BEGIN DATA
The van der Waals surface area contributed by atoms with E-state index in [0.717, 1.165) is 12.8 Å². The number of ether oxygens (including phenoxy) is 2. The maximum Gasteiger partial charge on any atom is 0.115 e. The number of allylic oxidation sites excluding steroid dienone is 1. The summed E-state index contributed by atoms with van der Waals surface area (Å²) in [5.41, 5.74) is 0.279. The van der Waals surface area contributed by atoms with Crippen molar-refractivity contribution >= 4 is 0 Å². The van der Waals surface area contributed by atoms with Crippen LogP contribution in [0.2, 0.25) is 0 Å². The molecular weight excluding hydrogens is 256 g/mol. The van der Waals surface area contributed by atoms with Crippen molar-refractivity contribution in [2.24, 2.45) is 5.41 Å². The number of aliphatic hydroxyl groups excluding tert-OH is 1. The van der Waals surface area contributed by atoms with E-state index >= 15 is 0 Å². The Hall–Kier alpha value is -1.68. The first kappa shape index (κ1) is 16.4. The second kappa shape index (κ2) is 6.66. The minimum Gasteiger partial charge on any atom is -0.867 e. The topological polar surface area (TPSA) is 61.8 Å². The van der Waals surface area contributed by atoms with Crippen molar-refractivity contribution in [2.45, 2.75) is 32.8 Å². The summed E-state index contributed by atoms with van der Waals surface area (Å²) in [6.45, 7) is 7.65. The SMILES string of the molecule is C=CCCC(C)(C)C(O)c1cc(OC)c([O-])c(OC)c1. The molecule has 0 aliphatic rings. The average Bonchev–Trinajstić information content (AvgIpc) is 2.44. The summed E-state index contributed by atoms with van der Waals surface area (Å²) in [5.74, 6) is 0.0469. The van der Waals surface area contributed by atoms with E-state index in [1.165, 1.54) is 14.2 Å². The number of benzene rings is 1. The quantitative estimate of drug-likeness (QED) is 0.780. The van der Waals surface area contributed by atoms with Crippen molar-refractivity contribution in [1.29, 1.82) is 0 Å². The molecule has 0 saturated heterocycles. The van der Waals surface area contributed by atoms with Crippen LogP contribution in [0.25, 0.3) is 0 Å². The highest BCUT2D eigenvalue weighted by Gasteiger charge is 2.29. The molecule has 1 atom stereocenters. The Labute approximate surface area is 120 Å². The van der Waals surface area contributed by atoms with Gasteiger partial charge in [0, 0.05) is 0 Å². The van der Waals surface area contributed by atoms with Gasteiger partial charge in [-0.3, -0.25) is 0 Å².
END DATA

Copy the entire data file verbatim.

The van der Waals surface area contributed by atoms with E-state index in [0.717, 1.165) is 12.8 Å². The number of ether oxygens (including phenoxy) is 2. The maximum Gasteiger partial charge on any atom is 0.115 e. The number of allylic oxidation sites excluding steroid dienone is 1. The summed E-state index contributed by atoms with van der Waals surface area (Å²) in [5.41, 5.74) is 0.279. The van der Waals surface area contributed by atoms with Crippen molar-refractivity contribution >= 4 is 0 Å². The van der Waals surface area contributed by atoms with Crippen LogP contribution in [0.2, 0.25) is 0 Å². The molecular weight excluding hydrogens is 256 g/mol. The van der Waals surface area contributed by atoms with Crippen molar-refractivity contribution in [2.24, 2.45) is 5.41 Å². The number of aliphatic hydroxyl groups excluding tert-OH is 1. The van der Waals surface area contributed by atoms with E-state index >= 15 is 0 Å². The Hall–Kier alpha value is -1.68. The first kappa shape index (κ1) is 16.4. The second kappa shape index (κ2) is 6.66. The minimum Gasteiger partial charge on any atom is -0.867 e. The topological polar surface area (TPSA) is 61.8 Å². The van der Waals surface area contributed by atoms with Crippen molar-refractivity contribution in [2.45, 2.75) is 32.8 Å². The summed E-state index contributed by atoms with van der Waals surface area (Å²) in [6.45, 7) is 7.65. The SMILES string of the molecule is C=CCCC(C)(C)C(O)c1cc(OC)c([O-])c(OC)c1. The molecule has 0 aliphatic rings. The average Bonchev–Trinajstić information content (AvgIpc) is 2.44. The summed E-state index contributed by atoms with van der Waals surface area (Å²) in [5.74, 6) is 0.0469. The van der Waals surface area contributed by atoms with E-state index in [1.165, 1.54) is 14.2 Å². The number of benzene rings is 1. The quantitative estimate of drug-likeness (QED) is 0.780. The van der Waals surface area contributed by atoms with Crippen molar-refractivity contribution in [1.29, 1.82) is 0 Å². The molecule has 0 saturated heterocycles. The van der Waals surface area contributed by atoms with Crippen LogP contribution in [0.25, 0.3) is 0 Å². The highest BCUT2D eigenvalue weighted by Gasteiger charge is 2.29. The molecule has 1 atom stereocenters. The Labute approximate surface area is 120 Å². The van der Waals surface area contributed by atoms with Gasteiger partial charge in [0, 0.05) is 0 Å². The van der Waals surface area contributed by atoms with Gasteiger partial charge in [-0.3, -0.25) is 0 Å².